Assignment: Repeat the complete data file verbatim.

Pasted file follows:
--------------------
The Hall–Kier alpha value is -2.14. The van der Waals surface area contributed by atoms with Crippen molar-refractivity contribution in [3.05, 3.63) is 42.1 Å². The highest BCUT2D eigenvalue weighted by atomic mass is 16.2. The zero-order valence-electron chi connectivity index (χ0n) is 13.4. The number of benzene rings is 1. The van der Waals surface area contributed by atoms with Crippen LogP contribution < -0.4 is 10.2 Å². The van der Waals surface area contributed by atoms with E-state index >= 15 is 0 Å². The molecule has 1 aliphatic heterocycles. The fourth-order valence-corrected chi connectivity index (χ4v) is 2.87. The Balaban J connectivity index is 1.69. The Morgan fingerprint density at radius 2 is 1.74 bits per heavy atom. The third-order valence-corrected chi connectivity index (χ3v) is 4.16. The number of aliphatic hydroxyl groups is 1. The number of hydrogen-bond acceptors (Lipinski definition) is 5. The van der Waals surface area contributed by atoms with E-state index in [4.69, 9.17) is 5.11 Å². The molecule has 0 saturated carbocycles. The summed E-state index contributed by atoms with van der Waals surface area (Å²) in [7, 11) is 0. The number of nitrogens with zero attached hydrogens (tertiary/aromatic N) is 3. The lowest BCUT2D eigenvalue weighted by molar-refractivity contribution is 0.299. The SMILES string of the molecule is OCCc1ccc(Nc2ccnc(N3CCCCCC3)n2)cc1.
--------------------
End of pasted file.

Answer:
The Hall–Kier alpha value is -2.14. The van der Waals surface area contributed by atoms with Crippen molar-refractivity contribution in [3.05, 3.63) is 42.1 Å². The highest BCUT2D eigenvalue weighted by atomic mass is 16.2. The zero-order valence-electron chi connectivity index (χ0n) is 13.4. The number of benzene rings is 1. The van der Waals surface area contributed by atoms with Crippen LogP contribution < -0.4 is 10.2 Å². The van der Waals surface area contributed by atoms with E-state index >= 15 is 0 Å². The molecule has 1 aliphatic heterocycles. The fourth-order valence-corrected chi connectivity index (χ4v) is 2.87. The Balaban J connectivity index is 1.69. The Morgan fingerprint density at radius 2 is 1.74 bits per heavy atom. The third-order valence-corrected chi connectivity index (χ3v) is 4.16. The number of aliphatic hydroxyl groups is 1. The number of hydrogen-bond acceptors (Lipinski definition) is 5. The van der Waals surface area contributed by atoms with E-state index in [4.69, 9.17) is 5.11 Å². The molecule has 0 saturated carbocycles. The summed E-state index contributed by atoms with van der Waals surface area (Å²) in [7, 11) is 0. The number of nitrogens with zero attached hydrogens (tertiary/aromatic N) is 3. The lowest BCUT2D eigenvalue weighted by molar-refractivity contribution is 0.299. The SMILES string of the molecule is OCCc1ccc(Nc2ccnc(N3CCCCCC3)n2)cc1.